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Cleaning jobs linked to adult asthma risk

WebMD UK Health News
Medically Reviewed by Dr Rob Hicks
gloves and sponge

22nd January 2013 - A new study has found 18 occupations clearly linked to a risk of asthma, four were cleaning jobs and a further three were likely to involve exposure to cleaning products.

This new study suggests risks in the workplace could be responsible for one in six cases of adult onset asthma in British adults born in the late 1950s - even more than the one in nine cases attributed to smoking.

Researchers at Imperial College London tracked the occurrence of asthma in a group of 9,488 people born in Britain in 1958. Not including those who had asthma as children, 9% developed asthma by the age of 42.

18 occupations

As well as cleaners, farmers, hairdressers and print workers were also found to have an increased risk (as previous studies have reported). Farmers were approximately four times more likely to develop asthma as an adult than office workers. Hairdressing almost doubled the risk of adult onset asthma and jobs in printing tripled the risk.

Besides cleaning and disinfectant products, flour, enzymes, metals and textiles were among materials in the workplace identified in the study as being linked to asthma risk.

In all 61 occupations were tested with 18 reaching levels of significance. They were:

  • Cooks
  • Waiters, waitresses and bartenders
  • Home-based personal care workers
  • Hairdressers, barbers, beauticians
  • Protective services workers
  • Market-oriented crop and animal producers
  • Aircraft engine mechanics and fitters
  • Compositors, typesetters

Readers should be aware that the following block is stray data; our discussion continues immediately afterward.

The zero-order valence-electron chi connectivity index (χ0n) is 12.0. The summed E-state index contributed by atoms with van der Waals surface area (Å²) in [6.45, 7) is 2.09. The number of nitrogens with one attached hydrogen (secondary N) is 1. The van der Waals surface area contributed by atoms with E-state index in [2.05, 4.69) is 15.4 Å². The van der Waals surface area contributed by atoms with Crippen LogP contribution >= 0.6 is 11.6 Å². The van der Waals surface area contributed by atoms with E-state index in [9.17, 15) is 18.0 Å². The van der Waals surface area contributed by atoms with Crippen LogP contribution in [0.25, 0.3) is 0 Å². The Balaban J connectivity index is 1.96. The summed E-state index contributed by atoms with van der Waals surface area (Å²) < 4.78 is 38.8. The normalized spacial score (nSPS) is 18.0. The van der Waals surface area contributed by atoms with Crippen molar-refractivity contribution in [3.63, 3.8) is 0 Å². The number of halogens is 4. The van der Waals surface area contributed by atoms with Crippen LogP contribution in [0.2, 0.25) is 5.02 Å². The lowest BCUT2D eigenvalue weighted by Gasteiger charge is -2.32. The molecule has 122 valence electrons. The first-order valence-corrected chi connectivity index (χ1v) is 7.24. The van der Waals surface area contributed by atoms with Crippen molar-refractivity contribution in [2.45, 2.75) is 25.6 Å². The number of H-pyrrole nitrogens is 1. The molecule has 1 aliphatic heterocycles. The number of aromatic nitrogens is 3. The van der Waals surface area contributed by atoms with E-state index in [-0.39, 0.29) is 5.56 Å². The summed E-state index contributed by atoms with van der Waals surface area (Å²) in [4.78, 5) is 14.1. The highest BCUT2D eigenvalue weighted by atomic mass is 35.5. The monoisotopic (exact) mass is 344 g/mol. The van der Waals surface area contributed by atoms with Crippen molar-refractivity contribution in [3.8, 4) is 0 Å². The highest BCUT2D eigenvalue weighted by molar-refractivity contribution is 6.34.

• Sewing machine operators
  • Cleaners (unspecified)
  • Domestic helpers and cleaners
  • Helpers and cleaners in offices, hotels
  • Hand-launderers and pressers
  • Messengers, package and luggage porters and deliverers
  • Doorkeepers, watchpersons
  • Building construction labourers

Manufacturing labourers

Hand packers and other manufacturing labourers

Preventing exposure to harmful substances

The study’s lead author, Dr Rebecca Ghosh of the Centre for Environment and Health at Imperial College, says there are other occupations that did not show up in the study, mainly because they are relatively uncommon. She says occupational asthma is widely under-recognised by employers, employees and healthcare professionals. She told BootsWebMD by email that many cases of asthma related to occupation can be prevented by good practices in the workplace.

"Workplaces should use all recommended safety equipment and procedures. Raising awareness that this is an almost entirely preventable disease would be a major step in reducing its incidence.

"Preventing exposure to harmful substances usually means a combination of some of the following controls:

  • Use good work techniques that avoid or minimise contact with harmful substances and minimise leaks and spills. Store cleaning products safely.
  • For some tasks, you may also need to provide personal protective equipment like protective gloves, aprons and eye protection.
  • Practice good hand care - remove contamination promptly, wash hands properly, dry thoroughly and use skin creams regularly.
  • Keep the workplace well ventilated.

The controls you need will depend on the task.”

However, she says the study provides no evidence to identify people who were particularly at risk of developing asthma as a result of potential exposure.

"All workers should consider they are ‘at risk’ and all workers should take appropriate protective action," she says.

Malayka Rahman, Research Analysis and Communications Officer at Asthma UK, said in a press release: "We advise anyone who works in the industries highlighted in this study and who have experienced breathing problems to discuss this with their GP, and we urge healthcare professionals to make sure they consider possible occupational causes in adult onset asthma and tailor their advice to people with asthma accordingly."

The study is published in the respiratory journal Thorax and was funded by Asthma UK and the Colt Foundation.

Reviewed on January 22, 2013

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